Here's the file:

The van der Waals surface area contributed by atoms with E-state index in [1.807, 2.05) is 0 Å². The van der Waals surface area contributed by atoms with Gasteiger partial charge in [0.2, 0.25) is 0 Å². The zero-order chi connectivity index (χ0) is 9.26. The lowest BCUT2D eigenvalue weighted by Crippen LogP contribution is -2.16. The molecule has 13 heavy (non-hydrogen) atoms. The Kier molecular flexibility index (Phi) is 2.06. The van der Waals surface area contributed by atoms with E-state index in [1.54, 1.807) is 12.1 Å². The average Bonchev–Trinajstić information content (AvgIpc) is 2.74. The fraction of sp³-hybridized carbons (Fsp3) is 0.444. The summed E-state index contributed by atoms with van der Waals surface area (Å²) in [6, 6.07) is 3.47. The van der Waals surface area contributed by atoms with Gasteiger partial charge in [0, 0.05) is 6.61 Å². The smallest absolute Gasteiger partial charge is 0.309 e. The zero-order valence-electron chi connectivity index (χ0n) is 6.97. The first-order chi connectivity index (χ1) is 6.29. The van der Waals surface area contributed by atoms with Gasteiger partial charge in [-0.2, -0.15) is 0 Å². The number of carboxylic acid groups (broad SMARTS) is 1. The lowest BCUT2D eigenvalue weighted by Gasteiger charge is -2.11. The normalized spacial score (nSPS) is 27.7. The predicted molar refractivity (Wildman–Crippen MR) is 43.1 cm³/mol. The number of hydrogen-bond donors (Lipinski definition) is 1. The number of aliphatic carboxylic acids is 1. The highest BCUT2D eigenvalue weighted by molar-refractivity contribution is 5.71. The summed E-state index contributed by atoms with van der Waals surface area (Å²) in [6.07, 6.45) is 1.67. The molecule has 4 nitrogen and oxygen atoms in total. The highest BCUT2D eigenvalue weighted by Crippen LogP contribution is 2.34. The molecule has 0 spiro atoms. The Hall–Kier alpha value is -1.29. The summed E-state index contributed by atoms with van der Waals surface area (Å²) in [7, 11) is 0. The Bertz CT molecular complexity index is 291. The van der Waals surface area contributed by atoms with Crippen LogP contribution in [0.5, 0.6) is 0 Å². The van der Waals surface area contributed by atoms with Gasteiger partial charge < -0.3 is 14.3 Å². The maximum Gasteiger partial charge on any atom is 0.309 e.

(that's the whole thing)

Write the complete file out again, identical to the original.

The van der Waals surface area contributed by atoms with E-state index in [1.807, 2.05) is 0 Å². The van der Waals surface area contributed by atoms with Gasteiger partial charge in [0.2, 0.25) is 0 Å². The zero-order chi connectivity index (χ0) is 9.26. The lowest BCUT2D eigenvalue weighted by Crippen LogP contribution is -2.16. The molecule has 13 heavy (non-hydrogen) atoms. The Kier molecular flexibility index (Phi) is 2.06. The van der Waals surface area contributed by atoms with E-state index in [1.54, 1.807) is 12.1 Å². The average Bonchev–Trinajstić information content (AvgIpc) is 2.74. The fraction of sp³-hybridized carbons (Fsp3) is 0.444. The summed E-state index contributed by atoms with van der Waals surface area (Å²) in [6, 6.07) is 3.47. The van der Waals surface area contributed by atoms with Gasteiger partial charge in [0, 0.05) is 6.61 Å². The smallest absolute Gasteiger partial charge is 0.309 e. The zero-order valence-electron chi connectivity index (χ0n) is 6.97. The first-order chi connectivity index (χ1) is 6.29. The van der Waals surface area contributed by atoms with Gasteiger partial charge in [-0.2, -0.15) is 0 Å². The number of carboxylic acid groups (broad SMARTS) is 1. The lowest BCUT2D eigenvalue weighted by Gasteiger charge is -2.11. The normalized spacial score (nSPS) is 27.7. The predicted molar refractivity (Wildman–Crippen MR) is 43.1 cm³/mol. The number of hydrogen-bond donors (Lipinski definition) is 1. The number of aliphatic carboxylic acids is 1. The highest BCUT2D eigenvalue weighted by molar-refractivity contribution is 5.71. The summed E-state index contributed by atoms with van der Waals surface area (Å²) in [6.07, 6.45) is 1.67. The molecule has 4 nitrogen and oxygen atoms in total. The highest BCUT2D eigenvalue weighted by Crippen LogP contribution is 2.34. The molecule has 0 spiro atoms. The Hall–Kier alpha value is -1.29. The summed E-state index contributed by atoms with van der Waals surface area (Å²) in [7, 11) is 0. The Bertz CT molecular complexity index is 291. The van der Waals surface area contributed by atoms with Crippen LogP contribution in [0.5, 0.6) is 0 Å². The van der Waals surface area contributed by atoms with Gasteiger partial charge < -0.3 is 14.3 Å². The maximum Gasteiger partial charge on any atom is 0.309 e.